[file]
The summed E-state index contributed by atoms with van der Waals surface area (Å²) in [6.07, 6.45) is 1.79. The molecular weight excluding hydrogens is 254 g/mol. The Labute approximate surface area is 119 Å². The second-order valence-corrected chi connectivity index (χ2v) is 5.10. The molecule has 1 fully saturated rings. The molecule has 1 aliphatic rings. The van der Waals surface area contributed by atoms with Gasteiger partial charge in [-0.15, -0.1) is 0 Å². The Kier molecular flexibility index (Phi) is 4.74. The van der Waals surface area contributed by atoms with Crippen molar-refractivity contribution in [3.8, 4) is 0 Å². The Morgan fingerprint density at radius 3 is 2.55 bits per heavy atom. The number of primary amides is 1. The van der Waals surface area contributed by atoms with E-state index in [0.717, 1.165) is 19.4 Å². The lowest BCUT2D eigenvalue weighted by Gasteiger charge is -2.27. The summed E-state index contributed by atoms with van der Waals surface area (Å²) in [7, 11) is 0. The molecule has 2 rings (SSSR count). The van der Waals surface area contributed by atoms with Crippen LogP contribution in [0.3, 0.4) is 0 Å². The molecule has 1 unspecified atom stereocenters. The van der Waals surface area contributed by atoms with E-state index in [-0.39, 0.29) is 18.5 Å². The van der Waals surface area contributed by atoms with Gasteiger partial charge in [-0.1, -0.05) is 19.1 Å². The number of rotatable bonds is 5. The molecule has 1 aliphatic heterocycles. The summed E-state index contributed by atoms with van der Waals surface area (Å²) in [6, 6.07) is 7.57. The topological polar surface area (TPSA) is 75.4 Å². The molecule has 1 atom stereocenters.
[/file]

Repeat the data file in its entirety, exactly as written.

The summed E-state index contributed by atoms with van der Waals surface area (Å²) in [6.07, 6.45) is 1.79. The molecular weight excluding hydrogens is 254 g/mol. The Labute approximate surface area is 119 Å². The second-order valence-corrected chi connectivity index (χ2v) is 5.10. The molecule has 1 fully saturated rings. The molecule has 1 aliphatic rings. The van der Waals surface area contributed by atoms with Gasteiger partial charge in [-0.15, -0.1) is 0 Å². The Kier molecular flexibility index (Phi) is 4.74. The van der Waals surface area contributed by atoms with Crippen molar-refractivity contribution in [3.8, 4) is 0 Å². The Morgan fingerprint density at radius 3 is 2.55 bits per heavy atom. The number of primary amides is 1. The van der Waals surface area contributed by atoms with E-state index in [0.717, 1.165) is 19.4 Å². The lowest BCUT2D eigenvalue weighted by Gasteiger charge is -2.27. The summed E-state index contributed by atoms with van der Waals surface area (Å²) in [7, 11) is 0. The molecule has 2 rings (SSSR count). The van der Waals surface area contributed by atoms with Crippen LogP contribution in [0.3, 0.4) is 0 Å². The molecule has 1 unspecified atom stereocenters. The van der Waals surface area contributed by atoms with E-state index in [-0.39, 0.29) is 18.5 Å². The van der Waals surface area contributed by atoms with Gasteiger partial charge in [-0.1, -0.05) is 19.1 Å². The number of rotatable bonds is 5. The molecule has 1 aliphatic heterocycles. The summed E-state index contributed by atoms with van der Waals surface area (Å²) in [6, 6.07) is 7.57. The topological polar surface area (TPSA) is 75.4 Å². The molecule has 1 atom stereocenters.